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Swedish Hospital Breaks New Ground with a New Facility outside of Seattle

Swedish Hospital Breaks New Ground with a New Facility outside of Seattle

This Seattle-based hospital has opened its own mini mall, with an upscale café and menu to match.

It's no secret that there haven't been many new hospitals constructed in this country over the last decade. The national total of acute care facilities has been in decline since the 1980s, a victim of increased outpatient treatment, budget cutbacks and managed care pressures. So you tend to listen closely when you're told Seattle's Swedish Medical Center is putting the finishing touches on a new hospital and medical services building out in the fast-growing Issaquah-Sammamish region to the city's east.

The new facility offers a stunning departure from traditional operations, providing patients, visitors and staff with a shopping mall retail environment on its ground floor. Café 1910, opened there in July and named for the date Swedish was founded, marks another significant innovation for an institution already noted for being one of the earliest pioneers of patient room service.

Referring to that earlier initiative, Swedish Administrative Director of Support Services Kris Schroeder says, “For a long time, colleagues kept asking us, ‘What's next?’

“For foodservice at Swedish, this is what's next.”

Welcome to the Shops at Swedish

This is what Swedish says is “a new way to be well, get well and stay well,” a contemporary and very retail-oriented approach to acute and primary care services. The Issaquah facility rises up out of otherwise undeveloped fields at the end of a freshly-laid asphalt road, and as you walk into the main entrance, you wonder at first if you're in the right place.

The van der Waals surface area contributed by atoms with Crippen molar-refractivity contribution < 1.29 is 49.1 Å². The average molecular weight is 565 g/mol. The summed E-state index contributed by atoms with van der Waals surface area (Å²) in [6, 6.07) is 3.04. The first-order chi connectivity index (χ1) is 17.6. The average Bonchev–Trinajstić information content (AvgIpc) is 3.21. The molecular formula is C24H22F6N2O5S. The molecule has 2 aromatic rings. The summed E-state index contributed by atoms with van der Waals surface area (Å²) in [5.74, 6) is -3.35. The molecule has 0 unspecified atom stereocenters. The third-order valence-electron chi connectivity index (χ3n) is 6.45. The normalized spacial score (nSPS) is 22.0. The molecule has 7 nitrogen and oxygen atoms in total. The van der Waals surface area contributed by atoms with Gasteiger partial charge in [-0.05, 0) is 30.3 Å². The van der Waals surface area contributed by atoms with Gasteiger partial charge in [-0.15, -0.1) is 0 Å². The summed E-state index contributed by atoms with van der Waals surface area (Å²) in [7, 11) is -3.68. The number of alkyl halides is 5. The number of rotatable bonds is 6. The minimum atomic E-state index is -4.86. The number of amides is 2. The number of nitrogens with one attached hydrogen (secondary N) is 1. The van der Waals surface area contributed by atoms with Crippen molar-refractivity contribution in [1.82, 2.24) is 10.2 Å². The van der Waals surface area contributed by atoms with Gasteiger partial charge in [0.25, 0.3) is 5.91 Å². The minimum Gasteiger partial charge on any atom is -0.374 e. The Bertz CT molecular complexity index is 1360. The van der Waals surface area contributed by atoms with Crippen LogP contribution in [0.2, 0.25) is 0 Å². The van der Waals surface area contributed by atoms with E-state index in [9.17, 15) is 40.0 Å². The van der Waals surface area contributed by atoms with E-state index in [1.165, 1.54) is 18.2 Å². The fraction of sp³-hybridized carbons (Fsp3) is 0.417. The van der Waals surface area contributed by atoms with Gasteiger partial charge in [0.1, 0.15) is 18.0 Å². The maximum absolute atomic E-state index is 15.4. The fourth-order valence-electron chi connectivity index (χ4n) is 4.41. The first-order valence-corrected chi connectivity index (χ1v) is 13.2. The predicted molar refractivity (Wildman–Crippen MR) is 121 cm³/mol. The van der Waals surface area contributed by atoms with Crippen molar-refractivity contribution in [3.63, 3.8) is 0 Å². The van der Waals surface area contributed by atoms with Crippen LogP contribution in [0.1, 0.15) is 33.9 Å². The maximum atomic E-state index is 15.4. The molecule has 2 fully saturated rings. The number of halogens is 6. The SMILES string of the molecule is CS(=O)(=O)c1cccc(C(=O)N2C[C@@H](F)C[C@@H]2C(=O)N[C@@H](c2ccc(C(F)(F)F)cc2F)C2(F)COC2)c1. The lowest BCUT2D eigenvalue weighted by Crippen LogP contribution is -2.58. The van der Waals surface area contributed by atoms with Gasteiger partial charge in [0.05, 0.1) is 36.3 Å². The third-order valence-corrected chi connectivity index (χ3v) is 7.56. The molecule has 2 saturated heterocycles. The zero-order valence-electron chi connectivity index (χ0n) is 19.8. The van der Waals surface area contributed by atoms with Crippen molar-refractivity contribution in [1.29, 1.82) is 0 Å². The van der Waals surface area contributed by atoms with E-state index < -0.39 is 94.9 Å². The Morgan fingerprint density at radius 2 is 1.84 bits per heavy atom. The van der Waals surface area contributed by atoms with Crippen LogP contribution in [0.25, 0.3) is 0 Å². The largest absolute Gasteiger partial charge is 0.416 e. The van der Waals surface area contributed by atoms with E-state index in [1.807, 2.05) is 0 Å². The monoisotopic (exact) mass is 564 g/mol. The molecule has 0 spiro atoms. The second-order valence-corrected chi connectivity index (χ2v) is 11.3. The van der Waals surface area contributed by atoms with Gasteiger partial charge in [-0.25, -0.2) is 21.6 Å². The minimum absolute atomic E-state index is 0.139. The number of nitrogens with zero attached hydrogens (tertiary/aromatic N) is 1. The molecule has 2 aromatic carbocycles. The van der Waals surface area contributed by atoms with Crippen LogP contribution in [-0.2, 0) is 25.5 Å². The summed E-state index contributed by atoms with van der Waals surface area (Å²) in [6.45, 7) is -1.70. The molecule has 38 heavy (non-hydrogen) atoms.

A three-story, atrium-lit lobby leads directly to what appears to be a contemporary, T-shaped, suburban shopping mall. Along its walls are frontages for the ‘Shops at Swedish.’

You pass a Starbucks, glass-fronted showrooms for Perfect Fit (women's lingerie), Be Well (a wellness boutique), Flex Time (a yoga studio), Lily and Pearl (a high-end gift shop), Comfort and Joy (new mothers and babies needs) and Adventure Kids Playcare (short term day care). Around the corner is Café 1910, a healthy dining eatery that fits right in with the other retail shops.

In fact, Café 1910 is the main cafeteria for Swedish outpatients, visitors and employees. The hospital building connects to the mall on its far side and there you find frontages for ‘Oncology,’ ‘Pharmacy,’ and ‘Imaging,’ each also fitting right in to the mall environment. The four floors above house physician offices.